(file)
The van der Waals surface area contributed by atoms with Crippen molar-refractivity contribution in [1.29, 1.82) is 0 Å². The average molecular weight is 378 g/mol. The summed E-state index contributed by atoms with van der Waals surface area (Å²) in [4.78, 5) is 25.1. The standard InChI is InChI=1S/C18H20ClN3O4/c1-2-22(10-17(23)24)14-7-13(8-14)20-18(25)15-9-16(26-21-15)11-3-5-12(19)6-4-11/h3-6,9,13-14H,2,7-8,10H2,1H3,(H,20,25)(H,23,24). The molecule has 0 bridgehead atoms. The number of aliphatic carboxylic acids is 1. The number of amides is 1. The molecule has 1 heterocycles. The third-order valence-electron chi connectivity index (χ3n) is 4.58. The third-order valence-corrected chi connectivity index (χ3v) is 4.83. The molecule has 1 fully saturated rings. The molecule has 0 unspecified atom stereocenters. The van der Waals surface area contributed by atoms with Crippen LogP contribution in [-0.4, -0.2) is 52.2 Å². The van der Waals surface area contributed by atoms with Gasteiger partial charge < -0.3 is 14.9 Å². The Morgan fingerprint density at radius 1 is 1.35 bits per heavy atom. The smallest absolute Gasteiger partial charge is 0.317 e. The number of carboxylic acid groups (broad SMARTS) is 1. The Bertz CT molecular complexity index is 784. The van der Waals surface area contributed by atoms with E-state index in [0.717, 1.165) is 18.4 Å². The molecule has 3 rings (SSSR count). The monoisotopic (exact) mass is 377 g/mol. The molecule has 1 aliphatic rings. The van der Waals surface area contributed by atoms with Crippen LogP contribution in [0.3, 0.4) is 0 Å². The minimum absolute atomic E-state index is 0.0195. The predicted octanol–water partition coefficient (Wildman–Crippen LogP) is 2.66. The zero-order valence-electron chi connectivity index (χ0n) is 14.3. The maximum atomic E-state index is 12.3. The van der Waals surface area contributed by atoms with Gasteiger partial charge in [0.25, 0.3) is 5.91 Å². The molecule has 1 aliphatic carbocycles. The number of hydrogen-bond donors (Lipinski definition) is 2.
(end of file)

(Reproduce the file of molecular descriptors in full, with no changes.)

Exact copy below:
The van der Waals surface area contributed by atoms with Crippen molar-refractivity contribution in [1.29, 1.82) is 0 Å². The average molecular weight is 378 g/mol. The summed E-state index contributed by atoms with van der Waals surface area (Å²) in [4.78, 5) is 25.1. The standard InChI is InChI=1S/C18H20ClN3O4/c1-2-22(10-17(23)24)14-7-13(8-14)20-18(25)15-9-16(26-21-15)11-3-5-12(19)6-4-11/h3-6,9,13-14H,2,7-8,10H2,1H3,(H,20,25)(H,23,24). The molecule has 0 bridgehead atoms. The number of aliphatic carboxylic acids is 1. The number of amides is 1. The molecule has 1 heterocycles. The third-order valence-electron chi connectivity index (χ3n) is 4.58. The third-order valence-corrected chi connectivity index (χ3v) is 4.83. The molecule has 1 fully saturated rings. The molecule has 0 unspecified atom stereocenters. The van der Waals surface area contributed by atoms with Crippen LogP contribution in [-0.4, -0.2) is 52.2 Å². The van der Waals surface area contributed by atoms with Gasteiger partial charge < -0.3 is 14.9 Å². The Morgan fingerprint density at radius 1 is 1.35 bits per heavy atom. The smallest absolute Gasteiger partial charge is 0.317 e. The number of carboxylic acid groups (broad SMARTS) is 1. The Bertz CT molecular complexity index is 784. The van der Waals surface area contributed by atoms with E-state index in [0.717, 1.165) is 18.4 Å². The molecule has 3 rings (SSSR count). The monoisotopic (exact) mass is 377 g/mol. The molecule has 1 aliphatic rings. The van der Waals surface area contributed by atoms with Crippen LogP contribution in [0.3, 0.4) is 0 Å². The minimum absolute atomic E-state index is 0.0195. The predicted octanol–water partition coefficient (Wildman–Crippen LogP) is 2.66. The zero-order valence-electron chi connectivity index (χ0n) is 14.3. The maximum atomic E-state index is 12.3. The van der Waals surface area contributed by atoms with Gasteiger partial charge in [0.25, 0.3) is 5.91 Å². The molecule has 1 aliphatic carbocycles. The number of hydrogen-bond donors (Lipinski definition) is 2.